Monday was Martin Luther King, Jr. Day—a day that Obama had asked Americans to devote to service. Mailander and her fellow teachers heeded the call. They spent the day doing service projects around the city, including picking up trash and donating blood.
    On the big day, Mailander said it took a very long time to get into the city. The group was staying with the family of one of her companions, who lived just outside D.C. Traffic was terrible, but the group managed to make their way in time to get a fairly good position.
    “We were right by the Washington Monument,” she said. “We couldn’t really make out individuals, but we could see the pool and the stage. It was a great view, considering.”
    Being there in the middle of all the excitement was an experience Mailander found hard to describe. “It was amazing being surrounded by such a wide variety of people—old, young, every ethnicity. Everyone was so happy; people were hugging each other and cheering. Enthusiasm and hope penetrated the mood. There was such a feeling of togetherness—that everyone was there to celebrate with and support Obama.”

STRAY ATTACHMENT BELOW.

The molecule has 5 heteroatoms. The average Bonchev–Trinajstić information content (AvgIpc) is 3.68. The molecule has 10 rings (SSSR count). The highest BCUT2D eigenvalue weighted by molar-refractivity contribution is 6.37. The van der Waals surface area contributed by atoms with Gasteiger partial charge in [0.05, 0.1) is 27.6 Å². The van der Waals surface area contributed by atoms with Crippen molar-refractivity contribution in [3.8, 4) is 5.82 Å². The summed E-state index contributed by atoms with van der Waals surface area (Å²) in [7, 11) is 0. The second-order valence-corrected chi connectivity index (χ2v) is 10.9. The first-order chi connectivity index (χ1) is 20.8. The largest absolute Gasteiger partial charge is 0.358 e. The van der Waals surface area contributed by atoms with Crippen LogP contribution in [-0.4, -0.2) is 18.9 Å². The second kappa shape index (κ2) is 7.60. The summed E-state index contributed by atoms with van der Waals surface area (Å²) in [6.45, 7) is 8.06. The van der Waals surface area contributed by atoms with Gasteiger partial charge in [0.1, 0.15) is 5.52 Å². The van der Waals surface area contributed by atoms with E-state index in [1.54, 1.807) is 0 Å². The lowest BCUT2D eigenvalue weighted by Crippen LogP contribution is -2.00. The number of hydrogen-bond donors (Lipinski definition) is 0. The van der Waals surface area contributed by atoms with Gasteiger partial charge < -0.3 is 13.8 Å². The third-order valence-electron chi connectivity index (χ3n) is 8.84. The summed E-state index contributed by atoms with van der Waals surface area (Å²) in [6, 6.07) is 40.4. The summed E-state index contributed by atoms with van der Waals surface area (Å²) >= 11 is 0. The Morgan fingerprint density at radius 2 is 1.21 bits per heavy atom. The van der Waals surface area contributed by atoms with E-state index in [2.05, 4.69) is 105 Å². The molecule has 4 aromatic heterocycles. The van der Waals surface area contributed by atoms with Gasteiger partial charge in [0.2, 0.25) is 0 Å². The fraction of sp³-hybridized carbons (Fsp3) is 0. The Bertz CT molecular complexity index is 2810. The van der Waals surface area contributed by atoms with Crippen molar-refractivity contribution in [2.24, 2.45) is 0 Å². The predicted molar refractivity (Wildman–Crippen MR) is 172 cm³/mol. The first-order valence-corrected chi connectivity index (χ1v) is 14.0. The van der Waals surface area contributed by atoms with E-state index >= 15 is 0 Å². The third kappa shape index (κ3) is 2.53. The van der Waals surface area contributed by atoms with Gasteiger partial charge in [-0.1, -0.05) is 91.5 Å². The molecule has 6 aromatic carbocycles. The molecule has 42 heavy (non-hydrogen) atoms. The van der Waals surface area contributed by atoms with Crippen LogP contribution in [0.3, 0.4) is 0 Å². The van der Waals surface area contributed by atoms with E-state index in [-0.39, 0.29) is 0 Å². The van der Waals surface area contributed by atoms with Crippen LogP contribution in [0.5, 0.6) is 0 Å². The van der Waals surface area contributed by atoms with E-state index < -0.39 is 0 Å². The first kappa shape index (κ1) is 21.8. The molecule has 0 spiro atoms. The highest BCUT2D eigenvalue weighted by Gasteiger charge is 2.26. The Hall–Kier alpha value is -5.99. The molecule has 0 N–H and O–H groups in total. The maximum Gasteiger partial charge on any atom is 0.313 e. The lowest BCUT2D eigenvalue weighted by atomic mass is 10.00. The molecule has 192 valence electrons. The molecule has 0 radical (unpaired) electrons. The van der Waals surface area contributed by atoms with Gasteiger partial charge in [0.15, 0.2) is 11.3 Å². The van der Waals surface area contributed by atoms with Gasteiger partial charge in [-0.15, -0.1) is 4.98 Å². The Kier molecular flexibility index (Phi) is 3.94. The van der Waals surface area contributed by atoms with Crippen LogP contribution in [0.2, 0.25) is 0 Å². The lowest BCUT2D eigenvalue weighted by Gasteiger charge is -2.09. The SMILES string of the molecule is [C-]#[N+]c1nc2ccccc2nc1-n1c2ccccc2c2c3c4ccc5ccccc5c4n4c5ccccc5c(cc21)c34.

The moment was made even more profound for her when she discovered she was standing next to a large group of people who had marched with Martin Luther King, Jr. during the 1960s.
    “It was pretty incredible to see them there, knowing what they had been through and what that day must have meant to them. You realize how far we have come. I just stood there soaking in all the history surrounding me.”
    In order to be at work the next day, Mailander and her colleagues had to leave immediately after the inauguration speech. When she returned, she shared her experiences with her students, who had watched the event on TV in school the day before.
    “Many of them have never even left their neighborhoods, so I spent a lot of time just trying to explain to them how big two million people is and what that looks like,” she said.
    She also showed them her photos, talked with them about Obama’s speech and then the class tried to put themselves in the shoes of Obama’s daughters by trying to imagine what it would be like if their dads were president.
    “To many of my students, Obama is a hero,” said Mailander. “They are proud of him for being President, being a good speaker and a good father.”